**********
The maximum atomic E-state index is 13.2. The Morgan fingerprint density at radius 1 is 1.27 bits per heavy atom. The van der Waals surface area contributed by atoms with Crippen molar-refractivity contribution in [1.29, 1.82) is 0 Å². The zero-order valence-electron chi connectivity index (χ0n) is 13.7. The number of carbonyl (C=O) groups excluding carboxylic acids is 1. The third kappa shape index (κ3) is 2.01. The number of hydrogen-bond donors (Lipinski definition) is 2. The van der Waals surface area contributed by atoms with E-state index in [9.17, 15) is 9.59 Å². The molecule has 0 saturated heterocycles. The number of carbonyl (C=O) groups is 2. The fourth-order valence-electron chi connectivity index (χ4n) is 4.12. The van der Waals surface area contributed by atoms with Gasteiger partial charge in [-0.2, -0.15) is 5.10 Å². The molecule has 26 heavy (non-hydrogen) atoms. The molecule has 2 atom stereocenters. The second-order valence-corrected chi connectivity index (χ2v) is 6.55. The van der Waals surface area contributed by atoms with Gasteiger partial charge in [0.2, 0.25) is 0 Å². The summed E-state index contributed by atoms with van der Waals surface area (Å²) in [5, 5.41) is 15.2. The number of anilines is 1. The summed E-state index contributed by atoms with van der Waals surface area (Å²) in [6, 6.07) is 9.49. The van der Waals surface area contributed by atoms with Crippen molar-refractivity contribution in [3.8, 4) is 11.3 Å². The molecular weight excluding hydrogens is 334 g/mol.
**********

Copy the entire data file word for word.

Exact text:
The maximum atomic E-state index is 13.2. The Morgan fingerprint density at radius 1 is 1.27 bits per heavy atom. The van der Waals surface area contributed by atoms with Crippen molar-refractivity contribution in [1.29, 1.82) is 0 Å². The zero-order valence-electron chi connectivity index (χ0n) is 13.7. The number of carbonyl (C=O) groups excluding carboxylic acids is 1. The third kappa shape index (κ3) is 2.01. The number of hydrogen-bond donors (Lipinski definition) is 2. The van der Waals surface area contributed by atoms with E-state index in [9.17, 15) is 9.59 Å². The molecule has 0 saturated heterocycles. The number of carbonyl (C=O) groups is 2. The fourth-order valence-electron chi connectivity index (χ4n) is 4.12. The van der Waals surface area contributed by atoms with Gasteiger partial charge in [-0.2, -0.15) is 5.10 Å². The molecule has 26 heavy (non-hydrogen) atoms. The molecule has 2 atom stereocenters. The second-order valence-corrected chi connectivity index (χ2v) is 6.55. The van der Waals surface area contributed by atoms with Gasteiger partial charge in [0.2, 0.25) is 0 Å². The summed E-state index contributed by atoms with van der Waals surface area (Å²) in [5, 5.41) is 15.2. The number of anilines is 1. The summed E-state index contributed by atoms with van der Waals surface area (Å²) in [6, 6.07) is 9.49. The van der Waals surface area contributed by atoms with Crippen molar-refractivity contribution in [3.8, 4) is 11.3 Å². The molecular weight excluding hydrogens is 334 g/mol.